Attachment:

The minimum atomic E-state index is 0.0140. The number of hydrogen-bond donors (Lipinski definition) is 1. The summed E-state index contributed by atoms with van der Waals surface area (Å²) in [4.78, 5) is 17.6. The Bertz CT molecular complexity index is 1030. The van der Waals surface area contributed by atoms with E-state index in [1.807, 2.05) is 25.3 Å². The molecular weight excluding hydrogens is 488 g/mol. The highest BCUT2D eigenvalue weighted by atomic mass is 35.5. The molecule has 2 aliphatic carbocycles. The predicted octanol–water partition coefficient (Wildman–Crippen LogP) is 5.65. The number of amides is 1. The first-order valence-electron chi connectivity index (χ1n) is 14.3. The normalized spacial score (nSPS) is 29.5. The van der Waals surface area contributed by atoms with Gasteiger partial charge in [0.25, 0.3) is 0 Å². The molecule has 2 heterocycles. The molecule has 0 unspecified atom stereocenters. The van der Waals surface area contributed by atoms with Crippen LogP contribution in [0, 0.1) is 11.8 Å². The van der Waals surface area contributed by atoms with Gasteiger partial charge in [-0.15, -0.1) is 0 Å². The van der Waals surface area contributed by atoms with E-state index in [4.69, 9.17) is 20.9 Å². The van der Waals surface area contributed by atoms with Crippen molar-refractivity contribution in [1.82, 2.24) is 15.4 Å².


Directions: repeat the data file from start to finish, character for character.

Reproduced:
The minimum atomic E-state index is 0.0140. The number of hydrogen-bond donors (Lipinski definition) is 1. The summed E-state index contributed by atoms with van der Waals surface area (Å²) in [4.78, 5) is 17.6. The Bertz CT molecular complexity index is 1030. The van der Waals surface area contributed by atoms with E-state index in [1.807, 2.05) is 25.3 Å². The molecular weight excluding hydrogens is 488 g/mol. The highest BCUT2D eigenvalue weighted by atomic mass is 35.5. The molecule has 2 aliphatic carbocycles. The predicted octanol–water partition coefficient (Wildman–Crippen LogP) is 5.65. The number of amides is 1. The first-order valence-electron chi connectivity index (χ1n) is 14.3. The normalized spacial score (nSPS) is 29.5. The van der Waals surface area contributed by atoms with Gasteiger partial charge in [0.25, 0.3) is 0 Å². The molecule has 2 heterocycles. The molecule has 0 unspecified atom stereocenters. The van der Waals surface area contributed by atoms with Crippen LogP contribution in [0, 0.1) is 11.8 Å². The van der Waals surface area contributed by atoms with Gasteiger partial charge in [-0.15, -0.1) is 0 Å². The van der Waals surface area contributed by atoms with E-state index in [4.69, 9.17) is 20.9 Å². The van der Waals surface area contributed by atoms with Crippen molar-refractivity contribution in [1.82, 2.24) is 15.4 Å².